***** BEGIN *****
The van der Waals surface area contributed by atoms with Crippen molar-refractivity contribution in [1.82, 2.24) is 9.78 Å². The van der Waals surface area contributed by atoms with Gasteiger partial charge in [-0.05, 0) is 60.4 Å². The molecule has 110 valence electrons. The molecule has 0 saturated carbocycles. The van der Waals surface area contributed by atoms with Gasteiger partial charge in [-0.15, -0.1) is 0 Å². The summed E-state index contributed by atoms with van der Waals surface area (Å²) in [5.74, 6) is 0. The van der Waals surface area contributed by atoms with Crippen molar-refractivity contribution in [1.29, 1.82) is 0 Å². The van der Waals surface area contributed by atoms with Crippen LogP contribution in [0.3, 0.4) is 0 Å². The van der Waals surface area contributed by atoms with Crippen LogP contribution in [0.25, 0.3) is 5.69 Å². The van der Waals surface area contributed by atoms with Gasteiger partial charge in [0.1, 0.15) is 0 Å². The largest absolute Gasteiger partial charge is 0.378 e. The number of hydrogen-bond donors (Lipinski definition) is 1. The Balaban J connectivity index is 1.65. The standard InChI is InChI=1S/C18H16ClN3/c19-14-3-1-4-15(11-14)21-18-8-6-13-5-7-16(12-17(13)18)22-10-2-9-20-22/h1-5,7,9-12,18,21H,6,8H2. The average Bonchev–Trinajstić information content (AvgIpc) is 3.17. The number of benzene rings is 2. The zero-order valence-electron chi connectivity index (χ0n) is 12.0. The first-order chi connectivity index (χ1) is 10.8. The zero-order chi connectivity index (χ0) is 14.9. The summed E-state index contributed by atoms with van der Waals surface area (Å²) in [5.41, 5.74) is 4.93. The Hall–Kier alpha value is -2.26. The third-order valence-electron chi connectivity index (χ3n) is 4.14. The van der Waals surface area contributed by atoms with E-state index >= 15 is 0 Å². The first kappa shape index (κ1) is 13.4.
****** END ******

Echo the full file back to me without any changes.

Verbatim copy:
The van der Waals surface area contributed by atoms with Crippen molar-refractivity contribution in [1.82, 2.24) is 9.78 Å². The van der Waals surface area contributed by atoms with Gasteiger partial charge in [-0.05, 0) is 60.4 Å². The molecule has 110 valence electrons. The molecule has 0 saturated carbocycles. The van der Waals surface area contributed by atoms with Gasteiger partial charge in [-0.15, -0.1) is 0 Å². The summed E-state index contributed by atoms with van der Waals surface area (Å²) in [5.74, 6) is 0. The van der Waals surface area contributed by atoms with Crippen molar-refractivity contribution in [1.29, 1.82) is 0 Å². The van der Waals surface area contributed by atoms with Crippen LogP contribution in [0.3, 0.4) is 0 Å². The van der Waals surface area contributed by atoms with Crippen LogP contribution in [0.25, 0.3) is 5.69 Å². The van der Waals surface area contributed by atoms with Gasteiger partial charge in [0.1, 0.15) is 0 Å². The largest absolute Gasteiger partial charge is 0.378 e. The number of hydrogen-bond donors (Lipinski definition) is 1. The Balaban J connectivity index is 1.65. The standard InChI is InChI=1S/C18H16ClN3/c19-14-3-1-4-15(11-14)21-18-8-6-13-5-7-16(12-17(13)18)22-10-2-9-20-22/h1-5,7,9-12,18,21H,6,8H2. The average Bonchev–Trinajstić information content (AvgIpc) is 3.17. The number of benzene rings is 2. The zero-order valence-electron chi connectivity index (χ0n) is 12.0. The first-order chi connectivity index (χ1) is 10.8. The zero-order chi connectivity index (χ0) is 14.9. The summed E-state index contributed by atoms with van der Waals surface area (Å²) in [5.41, 5.74) is 4.93. The Hall–Kier alpha value is -2.26. The third-order valence-electron chi connectivity index (χ3n) is 4.14. The van der Waals surface area contributed by atoms with E-state index >= 15 is 0 Å². The first kappa shape index (κ1) is 13.4.